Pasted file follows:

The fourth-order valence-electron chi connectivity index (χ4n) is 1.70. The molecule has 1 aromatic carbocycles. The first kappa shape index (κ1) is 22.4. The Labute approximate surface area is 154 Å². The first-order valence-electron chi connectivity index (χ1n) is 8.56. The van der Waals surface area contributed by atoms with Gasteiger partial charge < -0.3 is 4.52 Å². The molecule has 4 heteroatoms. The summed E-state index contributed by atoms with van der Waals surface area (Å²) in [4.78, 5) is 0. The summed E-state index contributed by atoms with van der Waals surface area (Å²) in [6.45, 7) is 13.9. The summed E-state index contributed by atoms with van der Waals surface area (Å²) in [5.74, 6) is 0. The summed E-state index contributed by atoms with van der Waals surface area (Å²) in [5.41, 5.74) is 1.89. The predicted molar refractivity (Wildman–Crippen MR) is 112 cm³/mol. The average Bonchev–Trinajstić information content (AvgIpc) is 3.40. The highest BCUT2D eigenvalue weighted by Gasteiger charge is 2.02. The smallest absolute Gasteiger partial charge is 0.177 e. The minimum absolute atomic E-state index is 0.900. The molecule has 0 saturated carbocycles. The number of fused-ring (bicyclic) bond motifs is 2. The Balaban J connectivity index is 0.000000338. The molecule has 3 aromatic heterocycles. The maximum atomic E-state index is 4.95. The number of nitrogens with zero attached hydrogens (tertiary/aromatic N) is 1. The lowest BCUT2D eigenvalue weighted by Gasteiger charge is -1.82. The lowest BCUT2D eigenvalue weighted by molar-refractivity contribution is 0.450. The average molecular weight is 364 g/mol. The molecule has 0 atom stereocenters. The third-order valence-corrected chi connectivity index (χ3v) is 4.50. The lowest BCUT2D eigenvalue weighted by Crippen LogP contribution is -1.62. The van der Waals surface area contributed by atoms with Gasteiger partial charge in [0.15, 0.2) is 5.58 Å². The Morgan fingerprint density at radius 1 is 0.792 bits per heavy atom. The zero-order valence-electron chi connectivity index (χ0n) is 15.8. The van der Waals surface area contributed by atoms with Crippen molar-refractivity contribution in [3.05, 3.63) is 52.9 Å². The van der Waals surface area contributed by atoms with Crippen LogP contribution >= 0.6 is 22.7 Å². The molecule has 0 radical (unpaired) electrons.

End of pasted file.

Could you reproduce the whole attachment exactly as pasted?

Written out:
The fourth-order valence-electron chi connectivity index (χ4n) is 1.70. The molecule has 1 aromatic carbocycles. The first kappa shape index (κ1) is 22.4. The Labute approximate surface area is 154 Å². The first-order valence-electron chi connectivity index (χ1n) is 8.56. The van der Waals surface area contributed by atoms with Gasteiger partial charge < -0.3 is 4.52 Å². The molecule has 4 heteroatoms. The summed E-state index contributed by atoms with van der Waals surface area (Å²) in [4.78, 5) is 0. The summed E-state index contributed by atoms with van der Waals surface area (Å²) in [6.45, 7) is 13.9. The summed E-state index contributed by atoms with van der Waals surface area (Å²) in [5.74, 6) is 0. The summed E-state index contributed by atoms with van der Waals surface area (Å²) in [5.41, 5.74) is 1.89. The predicted molar refractivity (Wildman–Crippen MR) is 112 cm³/mol. The average Bonchev–Trinajstić information content (AvgIpc) is 3.40. The highest BCUT2D eigenvalue weighted by Gasteiger charge is 2.02. The smallest absolute Gasteiger partial charge is 0.177 e. The minimum absolute atomic E-state index is 0.900. The molecule has 0 saturated carbocycles. The number of fused-ring (bicyclic) bond motifs is 2. The Balaban J connectivity index is 0.000000338. The molecule has 3 aromatic heterocycles. The maximum atomic E-state index is 4.95. The number of nitrogens with zero attached hydrogens (tertiary/aromatic N) is 1. The lowest BCUT2D eigenvalue weighted by Gasteiger charge is -1.82. The lowest BCUT2D eigenvalue weighted by molar-refractivity contribution is 0.450. The average molecular weight is 364 g/mol. The molecule has 0 atom stereocenters. The third-order valence-corrected chi connectivity index (χ3v) is 4.50. The lowest BCUT2D eigenvalue weighted by Crippen LogP contribution is -1.62. The van der Waals surface area contributed by atoms with Gasteiger partial charge in [0.15, 0.2) is 5.58 Å². The Morgan fingerprint density at radius 1 is 0.792 bits per heavy atom. The zero-order valence-electron chi connectivity index (χ0n) is 15.8. The van der Waals surface area contributed by atoms with Crippen molar-refractivity contribution in [3.05, 3.63) is 52.9 Å². The van der Waals surface area contributed by atoms with Crippen LogP contribution >= 0.6 is 22.7 Å². The molecule has 0 radical (unpaired) electrons.